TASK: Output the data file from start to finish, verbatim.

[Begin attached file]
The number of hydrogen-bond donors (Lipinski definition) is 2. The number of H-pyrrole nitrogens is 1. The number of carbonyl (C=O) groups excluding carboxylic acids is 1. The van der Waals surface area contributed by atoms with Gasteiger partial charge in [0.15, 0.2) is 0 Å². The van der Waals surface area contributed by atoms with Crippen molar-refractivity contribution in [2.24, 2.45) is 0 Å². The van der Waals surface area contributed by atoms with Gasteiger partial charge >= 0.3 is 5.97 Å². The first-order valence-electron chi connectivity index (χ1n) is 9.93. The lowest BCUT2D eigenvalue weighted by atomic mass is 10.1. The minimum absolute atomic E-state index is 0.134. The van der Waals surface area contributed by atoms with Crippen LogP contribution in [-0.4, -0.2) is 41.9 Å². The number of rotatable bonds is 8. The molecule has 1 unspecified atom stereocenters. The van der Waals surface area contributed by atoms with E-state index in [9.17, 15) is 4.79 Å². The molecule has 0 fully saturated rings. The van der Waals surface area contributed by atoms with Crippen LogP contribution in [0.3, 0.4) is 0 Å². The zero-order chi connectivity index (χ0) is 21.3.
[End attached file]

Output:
The number of hydrogen-bond donors (Lipinski definition) is 2. The number of H-pyrrole nitrogens is 1. The number of carbonyl (C=O) groups excluding carboxylic acids is 1. The van der Waals surface area contributed by atoms with Gasteiger partial charge in [0.15, 0.2) is 0 Å². The van der Waals surface area contributed by atoms with Crippen molar-refractivity contribution in [2.24, 2.45) is 0 Å². The van der Waals surface area contributed by atoms with Gasteiger partial charge >= 0.3 is 5.97 Å². The first-order valence-electron chi connectivity index (χ1n) is 9.93. The lowest BCUT2D eigenvalue weighted by atomic mass is 10.1. The minimum absolute atomic E-state index is 0.134. The van der Waals surface area contributed by atoms with Crippen LogP contribution in [-0.4, -0.2) is 41.9 Å². The number of rotatable bonds is 8. The molecule has 1 unspecified atom stereocenters. The van der Waals surface area contributed by atoms with E-state index in [9.17, 15) is 4.79 Å². The molecule has 0 fully saturated rings. The van der Waals surface area contributed by atoms with Crippen LogP contribution in [0.3, 0.4) is 0 Å². The zero-order chi connectivity index (χ0) is 21.3.